Today's Reading

And the phenomenon is not limited to the United States, but is emerging all over the world. Newspaper columnist Paul Krugman put it this way in an opinion piece in the New York Times written at about the same time: "The real crisis is an upsurge in hatred—unreasoning hatred that bears no relationship to anything the victims have done."

I resonate with the urgency of Mr. Todd's questions and I concur with Mr. Krugman's observations. Suddenly it feels as if we live in a world of us vs. them. People around the globe are lining up on one side or the other, and the middle ground seems to be disappearing.

Not everyone may feel this way, but everyone can feel everyone who feels this way. So it's affecting all of us. Each day it's producing distressing headlines, angry blogs, name-calling speeches, childish rants in tweets, bullying diatribes, finger-pointing tirades, and violence-laden outbursts.

And while we may not know the underlying cause of the problem human society is now facing, the cumulative impact of that problem can be put into a single word.


We are seeing it more and more. It is an outgrowth of a very contentious and unhappy situation.



Alienation inevitably arises in the aftermath of ongoing citizen frustration. Citizen frustration inevitably arises in the aftermath of ongoing societal dysfunction. Societal dysfunction inevitably arises in the aftermath of ongoing systemic failure. And that's exactly what we've had here. Long-term, ongoing, systemic failure.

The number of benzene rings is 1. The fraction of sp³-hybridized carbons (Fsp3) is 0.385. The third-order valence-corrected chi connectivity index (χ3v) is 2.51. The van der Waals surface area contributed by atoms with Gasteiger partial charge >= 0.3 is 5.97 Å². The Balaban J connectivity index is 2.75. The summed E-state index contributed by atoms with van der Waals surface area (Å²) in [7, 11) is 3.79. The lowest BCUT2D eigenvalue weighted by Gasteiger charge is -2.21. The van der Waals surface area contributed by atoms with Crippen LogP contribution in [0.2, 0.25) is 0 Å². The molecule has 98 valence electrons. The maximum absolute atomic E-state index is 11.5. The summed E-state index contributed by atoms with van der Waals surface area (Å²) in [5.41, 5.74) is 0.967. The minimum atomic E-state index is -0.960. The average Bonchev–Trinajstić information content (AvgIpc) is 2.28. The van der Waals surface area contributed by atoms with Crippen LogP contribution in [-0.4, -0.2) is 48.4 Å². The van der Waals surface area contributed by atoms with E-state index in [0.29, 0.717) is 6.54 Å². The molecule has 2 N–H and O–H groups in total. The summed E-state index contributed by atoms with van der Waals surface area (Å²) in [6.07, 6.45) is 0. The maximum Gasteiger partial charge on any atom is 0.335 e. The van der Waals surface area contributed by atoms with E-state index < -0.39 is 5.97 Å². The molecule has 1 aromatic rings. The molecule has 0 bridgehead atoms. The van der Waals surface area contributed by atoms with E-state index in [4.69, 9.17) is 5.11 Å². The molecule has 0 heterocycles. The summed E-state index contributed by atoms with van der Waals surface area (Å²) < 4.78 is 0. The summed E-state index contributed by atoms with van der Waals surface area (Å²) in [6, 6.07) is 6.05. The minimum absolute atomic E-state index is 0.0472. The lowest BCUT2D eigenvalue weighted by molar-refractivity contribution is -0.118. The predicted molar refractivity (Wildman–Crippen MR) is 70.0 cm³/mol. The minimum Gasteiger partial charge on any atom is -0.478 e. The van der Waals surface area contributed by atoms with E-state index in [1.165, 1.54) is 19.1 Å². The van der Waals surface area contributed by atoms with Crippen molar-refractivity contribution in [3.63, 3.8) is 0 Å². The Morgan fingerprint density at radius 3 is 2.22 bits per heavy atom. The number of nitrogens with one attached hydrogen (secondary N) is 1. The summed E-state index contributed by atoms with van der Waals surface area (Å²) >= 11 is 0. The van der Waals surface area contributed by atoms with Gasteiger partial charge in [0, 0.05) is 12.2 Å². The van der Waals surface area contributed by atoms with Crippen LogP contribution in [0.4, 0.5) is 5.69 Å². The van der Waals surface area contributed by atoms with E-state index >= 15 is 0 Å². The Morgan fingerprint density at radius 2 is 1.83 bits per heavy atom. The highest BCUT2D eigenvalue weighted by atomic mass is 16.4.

We've put into place on our planet a wide assortment of systems created to make life better for all of us. Those systems are not working. There are some rare exceptions, but in the main, most are failing to produce the outcomes they were intended to produce.

Wait. It's worse. They're actually producing the opposite.

Our political systems—created to produce safety and security for the world's nations and their people—have in the main produced far too much of exactly the opposite: ongoing disagreements, endless insulting and demonizing of opponents, dangerous trade wars, nerve-racking military threats, and escalating violence between people at every level.

Our economic systems—created to produce opportunity and sufficiency for all—have in the main produced far too much of exactly the opposite: massive economic inequality and increasing poverty, with a handful of people (actually fewer than ten) holding more wealth and resources than 3.5 billion (that's half the planet's population) combined.

Our social systems—created to advance and facilitate the joy of living in community and build a foundation for harmony among a divergent population—have in the main produced far too much of exactly the opposite: discordance, disparity, prejudice, and despair...with limited opportunity for upward mobility and in far too many cases rampant injustice producing exasperation and outrage.

(Even our vaunted online Internet systems—created as the newest innovation of our social systems and originally designed to bring us closer together through the "marvel" of social media—have in the main produced far too much of exactly the opposite: a playing of one against another through the manipulation of emotions, a heightening of our differences, an exacerbation of our fears, and a poisoning of our minds with negativity, all of which has not brought us closer together, but driven us further apart.)

And saddest of all, our spiritual systems—created to inspire a greater love of God, and so, of each other—have in the main produced far too much of exactly the opposite: bitter righteousness, shocking intolerance, widespread anger, deep-seated hatred, and self-justified violence.

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